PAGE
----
The Oakland Museum's tiered roof gardens (26,400 square feet) were designed by landscape architect Dan Kiley, working with Geraldine Knight Scott and the museum architects, Kevin Roche and John Dinkeloo. See interview with Dan Kiley. See also: interview with Peter Walker about the Oakland Museum roof garden. The gardens opened with the museum, in 1969, to critical and popular acclaim. Rising four levels from the courtyard, they are interspersed with 17 terraces and sculpture beds. The rectilinear composition was determined by the architects; Kiley and Scott worked together on the technical and aesthetic aspects of the planting design. Kiley used native and non-native evergreen plants. The structures, in exposed aggregate concrete without natural drainage, required a new technology in the 1960s and are richly planted so that, in Kiley's words, 'architecture and landscape are integral and inextricable' [Dan Kiley in his own words, America's master landscape architect, by Dan Kiley and Jane Amidon, Thames and Hudson, London, 1998). The design style is Abstract Modern and Kiley was the American master of this style.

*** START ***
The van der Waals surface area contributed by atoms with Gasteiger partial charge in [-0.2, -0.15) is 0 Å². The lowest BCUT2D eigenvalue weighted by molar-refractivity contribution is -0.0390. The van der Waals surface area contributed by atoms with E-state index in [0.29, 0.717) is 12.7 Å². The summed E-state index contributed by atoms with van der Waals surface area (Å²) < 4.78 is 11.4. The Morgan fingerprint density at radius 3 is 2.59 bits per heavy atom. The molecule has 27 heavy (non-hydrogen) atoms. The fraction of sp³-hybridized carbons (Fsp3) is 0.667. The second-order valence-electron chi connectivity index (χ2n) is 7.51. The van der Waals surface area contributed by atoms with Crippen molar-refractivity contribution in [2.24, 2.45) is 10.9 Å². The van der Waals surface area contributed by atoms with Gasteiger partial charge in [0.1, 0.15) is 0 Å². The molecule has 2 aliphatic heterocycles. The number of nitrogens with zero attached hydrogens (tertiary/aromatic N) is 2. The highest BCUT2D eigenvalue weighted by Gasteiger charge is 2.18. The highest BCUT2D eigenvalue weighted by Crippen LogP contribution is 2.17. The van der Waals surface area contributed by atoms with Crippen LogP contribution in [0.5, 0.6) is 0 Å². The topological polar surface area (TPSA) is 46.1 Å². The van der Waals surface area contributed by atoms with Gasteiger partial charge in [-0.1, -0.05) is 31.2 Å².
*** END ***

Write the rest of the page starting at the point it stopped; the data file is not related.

Aerial view of the roof gardens in 2015:
Design history of Oakland Museum: Joe Karr (of Dan Kiley's staff) interviewed by Charles A. Birnbaum of the Cultural Landscape Foundation in May 2017
1000 Oak Street, Oakland, California, USA, CA 94607
All year. See Oakland Museum website for details:-